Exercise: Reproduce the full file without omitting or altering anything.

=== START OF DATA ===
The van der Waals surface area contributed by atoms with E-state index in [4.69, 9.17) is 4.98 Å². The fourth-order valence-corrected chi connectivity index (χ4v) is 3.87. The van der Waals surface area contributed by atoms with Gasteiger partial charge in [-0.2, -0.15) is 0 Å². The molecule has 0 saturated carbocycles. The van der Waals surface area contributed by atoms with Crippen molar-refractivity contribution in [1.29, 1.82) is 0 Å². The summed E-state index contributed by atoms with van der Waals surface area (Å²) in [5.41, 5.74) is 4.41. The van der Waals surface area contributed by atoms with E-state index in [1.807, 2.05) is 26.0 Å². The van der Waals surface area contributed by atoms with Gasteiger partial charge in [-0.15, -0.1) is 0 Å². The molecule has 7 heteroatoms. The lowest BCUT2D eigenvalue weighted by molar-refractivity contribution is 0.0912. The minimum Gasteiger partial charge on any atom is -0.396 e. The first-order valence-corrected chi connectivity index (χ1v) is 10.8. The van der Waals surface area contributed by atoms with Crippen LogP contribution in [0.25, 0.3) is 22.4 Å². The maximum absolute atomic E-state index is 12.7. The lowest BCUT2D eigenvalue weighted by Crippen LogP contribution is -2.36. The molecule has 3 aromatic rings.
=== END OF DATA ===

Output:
The van der Waals surface area contributed by atoms with E-state index in [4.69, 9.17) is 4.98 Å². The fourth-order valence-corrected chi connectivity index (χ4v) is 3.87. The van der Waals surface area contributed by atoms with Gasteiger partial charge in [-0.2, -0.15) is 0 Å². The molecule has 0 saturated carbocycles. The van der Waals surface area contributed by atoms with Crippen molar-refractivity contribution in [1.29, 1.82) is 0 Å². The summed E-state index contributed by atoms with van der Waals surface area (Å²) in [5.41, 5.74) is 4.41. The van der Waals surface area contributed by atoms with E-state index in [1.807, 2.05) is 26.0 Å². The van der Waals surface area contributed by atoms with Gasteiger partial charge in [-0.15, -0.1) is 0 Å². The molecule has 7 heteroatoms. The lowest BCUT2D eigenvalue weighted by molar-refractivity contribution is 0.0912. The minimum Gasteiger partial charge on any atom is -0.396 e. The first-order valence-corrected chi connectivity index (χ1v) is 10.8. The van der Waals surface area contributed by atoms with Crippen LogP contribution in [0.25, 0.3) is 22.4 Å². The maximum absolute atomic E-state index is 12.7. The lowest BCUT2D eigenvalue weighted by Crippen LogP contribution is -2.36. The molecule has 3 aromatic rings.